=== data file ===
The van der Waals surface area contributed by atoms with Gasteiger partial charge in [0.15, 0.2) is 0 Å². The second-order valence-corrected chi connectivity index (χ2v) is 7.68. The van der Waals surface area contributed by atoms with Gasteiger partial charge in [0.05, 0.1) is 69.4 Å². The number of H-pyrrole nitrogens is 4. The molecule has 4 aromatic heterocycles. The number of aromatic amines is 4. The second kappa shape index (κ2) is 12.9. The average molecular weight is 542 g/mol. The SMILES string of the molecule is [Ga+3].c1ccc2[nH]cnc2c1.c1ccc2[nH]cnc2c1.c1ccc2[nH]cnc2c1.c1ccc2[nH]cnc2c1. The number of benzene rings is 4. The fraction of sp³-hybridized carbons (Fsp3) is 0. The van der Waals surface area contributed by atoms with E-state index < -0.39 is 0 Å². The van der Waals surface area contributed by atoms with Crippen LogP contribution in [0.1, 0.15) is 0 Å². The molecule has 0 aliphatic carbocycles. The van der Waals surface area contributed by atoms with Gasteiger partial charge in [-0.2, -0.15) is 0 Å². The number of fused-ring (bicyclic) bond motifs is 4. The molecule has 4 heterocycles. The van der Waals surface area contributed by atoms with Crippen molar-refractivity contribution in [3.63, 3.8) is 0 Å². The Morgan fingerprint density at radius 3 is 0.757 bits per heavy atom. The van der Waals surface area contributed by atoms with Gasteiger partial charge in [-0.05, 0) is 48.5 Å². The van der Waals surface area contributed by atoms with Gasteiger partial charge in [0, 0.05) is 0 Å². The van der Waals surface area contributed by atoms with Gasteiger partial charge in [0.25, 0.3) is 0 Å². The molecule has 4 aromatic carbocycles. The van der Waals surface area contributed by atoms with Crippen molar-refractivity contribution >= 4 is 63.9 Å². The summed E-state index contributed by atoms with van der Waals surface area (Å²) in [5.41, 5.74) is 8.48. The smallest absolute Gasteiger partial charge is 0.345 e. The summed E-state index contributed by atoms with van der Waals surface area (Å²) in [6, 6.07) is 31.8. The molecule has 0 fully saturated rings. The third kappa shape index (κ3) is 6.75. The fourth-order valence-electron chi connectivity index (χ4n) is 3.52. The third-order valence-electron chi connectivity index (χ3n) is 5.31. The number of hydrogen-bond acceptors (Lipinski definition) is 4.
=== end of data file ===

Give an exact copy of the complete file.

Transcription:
The van der Waals surface area contributed by atoms with Gasteiger partial charge in [0.15, 0.2) is 0 Å². The second-order valence-corrected chi connectivity index (χ2v) is 7.68. The van der Waals surface area contributed by atoms with Gasteiger partial charge in [0.05, 0.1) is 69.4 Å². The number of H-pyrrole nitrogens is 4. The molecule has 4 aromatic heterocycles. The number of aromatic amines is 4. The second kappa shape index (κ2) is 12.9. The average molecular weight is 542 g/mol. The SMILES string of the molecule is [Ga+3].c1ccc2[nH]cnc2c1.c1ccc2[nH]cnc2c1.c1ccc2[nH]cnc2c1.c1ccc2[nH]cnc2c1. The number of benzene rings is 4. The fraction of sp³-hybridized carbons (Fsp3) is 0. The van der Waals surface area contributed by atoms with E-state index < -0.39 is 0 Å². The van der Waals surface area contributed by atoms with Crippen LogP contribution in [0.1, 0.15) is 0 Å². The molecule has 0 aliphatic carbocycles. The van der Waals surface area contributed by atoms with Gasteiger partial charge in [-0.2, -0.15) is 0 Å². The number of fused-ring (bicyclic) bond motifs is 4. The molecule has 4 heterocycles. The van der Waals surface area contributed by atoms with Crippen molar-refractivity contribution in [3.63, 3.8) is 0 Å². The Morgan fingerprint density at radius 3 is 0.757 bits per heavy atom. The van der Waals surface area contributed by atoms with Gasteiger partial charge in [-0.05, 0) is 48.5 Å². The van der Waals surface area contributed by atoms with Gasteiger partial charge in [0, 0.05) is 0 Å². The van der Waals surface area contributed by atoms with Gasteiger partial charge in [0.25, 0.3) is 0 Å². The molecule has 4 aromatic carbocycles. The van der Waals surface area contributed by atoms with Crippen molar-refractivity contribution >= 4 is 63.9 Å². The summed E-state index contributed by atoms with van der Waals surface area (Å²) in [5.41, 5.74) is 8.48. The smallest absolute Gasteiger partial charge is 0.345 e. The summed E-state index contributed by atoms with van der Waals surface area (Å²) in [6, 6.07) is 31.8. The molecule has 0 fully saturated rings. The third kappa shape index (κ3) is 6.75. The fourth-order valence-electron chi connectivity index (χ4n) is 3.52. The third-order valence-electron chi connectivity index (χ3n) is 5.31. The number of hydrogen-bond acceptors (Lipinski definition) is 4.